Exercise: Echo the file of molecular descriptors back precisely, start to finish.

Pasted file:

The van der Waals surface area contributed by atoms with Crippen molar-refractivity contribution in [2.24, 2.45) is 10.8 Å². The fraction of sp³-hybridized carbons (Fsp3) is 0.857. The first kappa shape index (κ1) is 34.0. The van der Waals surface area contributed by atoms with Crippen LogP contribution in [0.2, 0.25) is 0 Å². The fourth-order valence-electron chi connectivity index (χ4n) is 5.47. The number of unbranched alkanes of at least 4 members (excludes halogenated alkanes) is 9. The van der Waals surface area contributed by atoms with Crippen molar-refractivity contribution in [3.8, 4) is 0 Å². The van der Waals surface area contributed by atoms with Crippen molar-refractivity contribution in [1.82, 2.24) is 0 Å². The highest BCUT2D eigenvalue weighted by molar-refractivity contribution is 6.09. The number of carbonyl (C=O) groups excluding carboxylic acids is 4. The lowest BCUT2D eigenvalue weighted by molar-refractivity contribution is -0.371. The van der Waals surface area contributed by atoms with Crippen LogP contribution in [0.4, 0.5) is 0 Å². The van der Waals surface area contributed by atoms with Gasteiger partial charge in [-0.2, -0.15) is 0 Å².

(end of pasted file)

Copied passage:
The van der Waals surface area contributed by atoms with Crippen molar-refractivity contribution in [2.24, 2.45) is 10.8 Å². The fraction of sp³-hybridized carbons (Fsp3) is 0.857. The first kappa shape index (κ1) is 34.0. The van der Waals surface area contributed by atoms with Crippen LogP contribution in [0.2, 0.25) is 0 Å². The fourth-order valence-electron chi connectivity index (χ4n) is 5.47. The number of unbranched alkanes of at least 4 members (excludes halogenated alkanes) is 9. The van der Waals surface area contributed by atoms with Crippen molar-refractivity contribution in [3.8, 4) is 0 Å². The van der Waals surface area contributed by atoms with Crippen molar-refractivity contribution in [1.82, 2.24) is 0 Å². The highest BCUT2D eigenvalue weighted by molar-refractivity contribution is 6.09. The number of carbonyl (C=O) groups excluding carboxylic acids is 4. The lowest BCUT2D eigenvalue weighted by molar-refractivity contribution is -0.371. The van der Waals surface area contributed by atoms with Crippen LogP contribution in [0.4, 0.5) is 0 Å². The van der Waals surface area contributed by atoms with Gasteiger partial charge in [-0.2, -0.15) is 0 Å².